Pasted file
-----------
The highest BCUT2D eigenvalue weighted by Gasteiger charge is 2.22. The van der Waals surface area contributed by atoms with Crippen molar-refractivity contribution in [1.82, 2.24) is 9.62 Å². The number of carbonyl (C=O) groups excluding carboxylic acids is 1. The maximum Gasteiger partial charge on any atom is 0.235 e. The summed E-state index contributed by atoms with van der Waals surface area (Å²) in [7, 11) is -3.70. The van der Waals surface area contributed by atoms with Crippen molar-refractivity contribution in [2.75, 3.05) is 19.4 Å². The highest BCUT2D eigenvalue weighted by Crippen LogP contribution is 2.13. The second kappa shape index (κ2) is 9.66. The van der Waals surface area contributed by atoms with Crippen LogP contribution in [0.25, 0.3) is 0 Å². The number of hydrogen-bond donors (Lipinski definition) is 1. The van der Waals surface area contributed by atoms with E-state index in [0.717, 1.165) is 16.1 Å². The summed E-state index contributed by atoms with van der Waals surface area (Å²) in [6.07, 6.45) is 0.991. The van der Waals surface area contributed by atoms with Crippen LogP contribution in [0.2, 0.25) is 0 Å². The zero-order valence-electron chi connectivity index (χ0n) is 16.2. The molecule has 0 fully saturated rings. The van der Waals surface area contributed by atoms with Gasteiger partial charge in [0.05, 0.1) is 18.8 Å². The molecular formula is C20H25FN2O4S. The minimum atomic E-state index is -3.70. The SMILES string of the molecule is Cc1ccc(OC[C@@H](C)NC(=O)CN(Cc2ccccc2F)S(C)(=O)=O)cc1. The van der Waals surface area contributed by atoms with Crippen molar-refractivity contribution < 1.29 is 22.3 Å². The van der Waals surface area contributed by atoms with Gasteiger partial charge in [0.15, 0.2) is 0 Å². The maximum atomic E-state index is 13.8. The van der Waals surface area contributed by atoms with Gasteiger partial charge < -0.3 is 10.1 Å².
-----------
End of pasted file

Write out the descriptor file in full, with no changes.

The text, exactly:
The highest BCUT2D eigenvalue weighted by Gasteiger charge is 2.22. The van der Waals surface area contributed by atoms with Crippen molar-refractivity contribution in [1.82, 2.24) is 9.62 Å². The number of carbonyl (C=O) groups excluding carboxylic acids is 1. The maximum Gasteiger partial charge on any atom is 0.235 e. The summed E-state index contributed by atoms with van der Waals surface area (Å²) in [7, 11) is -3.70. The van der Waals surface area contributed by atoms with Crippen molar-refractivity contribution in [2.75, 3.05) is 19.4 Å². The highest BCUT2D eigenvalue weighted by Crippen LogP contribution is 2.13. The second kappa shape index (κ2) is 9.66. The van der Waals surface area contributed by atoms with Crippen LogP contribution in [0.25, 0.3) is 0 Å². The number of hydrogen-bond donors (Lipinski definition) is 1. The van der Waals surface area contributed by atoms with E-state index in [0.717, 1.165) is 16.1 Å². The summed E-state index contributed by atoms with van der Waals surface area (Å²) in [6.07, 6.45) is 0.991. The van der Waals surface area contributed by atoms with Crippen LogP contribution in [0.2, 0.25) is 0 Å². The zero-order valence-electron chi connectivity index (χ0n) is 16.2. The molecule has 0 fully saturated rings. The van der Waals surface area contributed by atoms with Gasteiger partial charge in [0.05, 0.1) is 18.8 Å². The molecular formula is C20H25FN2O4S. The minimum atomic E-state index is -3.70. The SMILES string of the molecule is Cc1ccc(OC[C@@H](C)NC(=O)CN(Cc2ccccc2F)S(C)(=O)=O)cc1. The van der Waals surface area contributed by atoms with Crippen molar-refractivity contribution < 1.29 is 22.3 Å². The van der Waals surface area contributed by atoms with Gasteiger partial charge in [0.15, 0.2) is 0 Å². The maximum atomic E-state index is 13.8. The van der Waals surface area contributed by atoms with Gasteiger partial charge < -0.3 is 10.1 Å².